MOORHEAD–When it comes to improving children’s behavior, Moorhead School District officials are positive PBIS works.
At the 847-student S.G. Reinertsen Elementary School, the Positive Behavioral Interventions and Supports system lowered the number of major behavioral incidents from 286 last year to 186 as of last week, Principal Anne Moyano said.
National data indicates schools the size of Reinertsen average more than three incidents a day, she said.
Similar results have been seen at Horizon Middle School, Assistant Principal Jacob Scandrett said. Last year, Horizon recorded 850 major incidents. As of a week ago, it had 556 major incidents.
“PBIS gives us data for where incidents are occurring” and what they are, Scandrett said.
That helps in troubleshooting problems, he said.
“It’s a really powerful tool for us,” Scandrett said.
The interventions system is designed to create a positive school climate where expectations are clearly laid out. Teachers and staff are trained to use the same language to communicate those expectations, said Jill Skarvold, who heads Learner Support Services.
Problems are tracked and strategies, such as extra monitoring in hallways or on playgrounds, are implemented to address problems.
Done right, behavior problems go down, reducing the need for punishments, including suspensions, Skarvold said.
PBIS has been credited with helping Minnesota reduce the number of students suspended each year.
Minnesota saw suspensions drop statewide from 62,309 in 2010-11 to 50,361 in 2013-14, a 20.4 percent decline, the state Department of Education reported.
About 25 percent of the state’s districts use PBIS, but they are credited with 62.1 percent of the reduction in suspensions, the Education Department reports.
Horizon was Moorhead’s first school to go through the two-year intervention training process. It was followed by Reinertsen, then Ellen Hopkins elementary schools, Skarvold said. Robert Asp Elementary staff have finished the first year of the training, and PBIS training is going on at the Probstfield Center for Education and the Early Learning Center, she said.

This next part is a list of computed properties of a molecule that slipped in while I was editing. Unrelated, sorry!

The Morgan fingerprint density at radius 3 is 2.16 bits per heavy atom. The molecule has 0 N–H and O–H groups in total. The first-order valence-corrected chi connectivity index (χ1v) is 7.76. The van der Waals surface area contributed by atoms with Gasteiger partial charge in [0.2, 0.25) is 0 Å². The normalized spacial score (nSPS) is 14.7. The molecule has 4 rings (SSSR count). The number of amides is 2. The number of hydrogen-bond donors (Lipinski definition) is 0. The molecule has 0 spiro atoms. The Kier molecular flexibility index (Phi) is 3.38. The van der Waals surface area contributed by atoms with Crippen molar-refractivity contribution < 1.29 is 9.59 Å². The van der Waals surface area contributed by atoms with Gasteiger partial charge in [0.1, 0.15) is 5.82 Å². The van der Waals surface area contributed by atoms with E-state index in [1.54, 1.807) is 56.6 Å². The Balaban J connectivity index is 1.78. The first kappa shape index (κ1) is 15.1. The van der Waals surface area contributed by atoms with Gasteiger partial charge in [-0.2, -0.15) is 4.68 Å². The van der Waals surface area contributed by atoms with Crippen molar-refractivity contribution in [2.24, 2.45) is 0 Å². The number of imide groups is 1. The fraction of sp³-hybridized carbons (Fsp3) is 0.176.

In 2009-10, Reinertsen averaged 2.4 disciplinary incidents per day. By 2012-13, there were an average of 2 incidents a day. In 2013-14, that dropped to 1.5 incidents per day, Moyano said.
Teachers start the year teaching students the school’s routines and the behavior expectations. That structure helps no matter if the student is a new American resettled from halfway across the world or just transferred from a nearby school, Moyano said.
“Kids have to learn. They’re learning how to interact with other people. They don’t always know how to do that,” she said. “Just as they learn how to read, they come to school to learn how to interact with other people. We teach those skills, just like we teach them to add and subtract.”
With positive reinforcement, students thrive in the PBIS framework, Moyano said.
“That’s when you have success,” she said.
At Horizon, the focus is also on the positive, Scandrett said.
“Spuddy” cards are handed out to students when they’re seen doing good work, he said.
Every one of the 1,275 students gets a postcard during the school year about a positive behavior that’s mailed to their home from a teacher or another adult at Horizon, he said..
Each quarter has a theme.
The year opened with “Creating success in school; getting off to a good start.” It was followed by “Connectedness and relationship development,” “Making a difference” and “Finishing strong; not stopping and pushing forward.to the end,” Scandrett said.
The one-two punch of keeping things positive and tracking incidents has led to the big decline in threats, intimidation, fights and major disruptions or insubordination at Horizon, he said.